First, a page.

According to TechWire Asia, China's National Computer Network Emergency Response Technical Team expressed to app developers the need to reevaluate the amount of data collected from their users. In its half-yearly report, the agency identified a significant number of mobile apps that need to rectify the issue of over-collection, and called for a national response to address the problem, as the country’s 800 million mobile users migrate to online platforms for their shopping needs. According to IAPP, the report of the agency states that "a large number of apps exhibit abnormal behavior, such as detecting other apps or reading and writing user device files, posing a potential security threat to the user’s information security".
Irish data protection authority rules Ireland's ID card scheme to be unlawful from data protection perspective.
The Irish data protection Commission (DPC) has ordered the Irish government to delete 3.2 million citizens' personal data, after ruling that its national ID scheme was unlawful. According to the Irish Times, in a highly critical report on its investigation into the card, the privacy authority found there was no legal reason to make individuals obtain the card in order to access State services. The commission’s report represents a major blow to the scope of the project, which has faced strong opposition from digital rights campaigners. According to the Register, the DPC stated that in practical terms, a person's capacity to access public services both offline and online is now contingent, in an ever-increasing range of contexts, on obtaining and producing a Public Services Card.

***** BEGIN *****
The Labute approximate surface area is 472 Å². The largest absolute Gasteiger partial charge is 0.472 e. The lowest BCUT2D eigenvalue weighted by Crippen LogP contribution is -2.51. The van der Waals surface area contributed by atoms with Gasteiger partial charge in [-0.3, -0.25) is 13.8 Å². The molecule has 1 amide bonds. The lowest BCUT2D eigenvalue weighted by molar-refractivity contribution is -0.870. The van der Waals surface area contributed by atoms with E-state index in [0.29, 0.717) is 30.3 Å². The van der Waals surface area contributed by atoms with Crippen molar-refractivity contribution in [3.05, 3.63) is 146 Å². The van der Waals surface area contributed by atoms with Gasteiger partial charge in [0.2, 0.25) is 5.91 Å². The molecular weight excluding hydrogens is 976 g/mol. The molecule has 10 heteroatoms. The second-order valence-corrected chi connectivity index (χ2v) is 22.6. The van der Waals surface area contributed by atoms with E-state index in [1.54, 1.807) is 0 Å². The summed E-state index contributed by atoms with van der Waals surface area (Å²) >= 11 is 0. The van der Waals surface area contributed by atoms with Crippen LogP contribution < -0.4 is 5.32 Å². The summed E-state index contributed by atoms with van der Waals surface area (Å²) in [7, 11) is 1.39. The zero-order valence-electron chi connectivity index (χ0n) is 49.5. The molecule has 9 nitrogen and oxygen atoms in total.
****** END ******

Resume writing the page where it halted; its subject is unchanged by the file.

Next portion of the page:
UK's data protection authority launches investigations over the use of facial recognition software at King's Cross
The UK' Information Commissioner's Office has launched an investigation into the use of facial recognition in King's Cross area in London. The authority indicated being deeply concerned about the growing use of facial recognition technology in public spaces, and seeking detailed information about how it is used. According to the Guardian, ICO's announcement came two days ago the mayor of London, Sadiq Khan, wrote to the development’s owner demanding to know whether the company believed its use of facial recognition software in its CCTV systems was legal. The developers includes a consortium of Argent, a property developer, Hermes Investment Management, on behalf of BT Pensioners, and AustralianSuper, an Australian pension scheme. According to IAPP, the consortium said the facial-recognition tech has been implemented “in the interest of public safety and to ensure that everyone who visits has the best possible experience.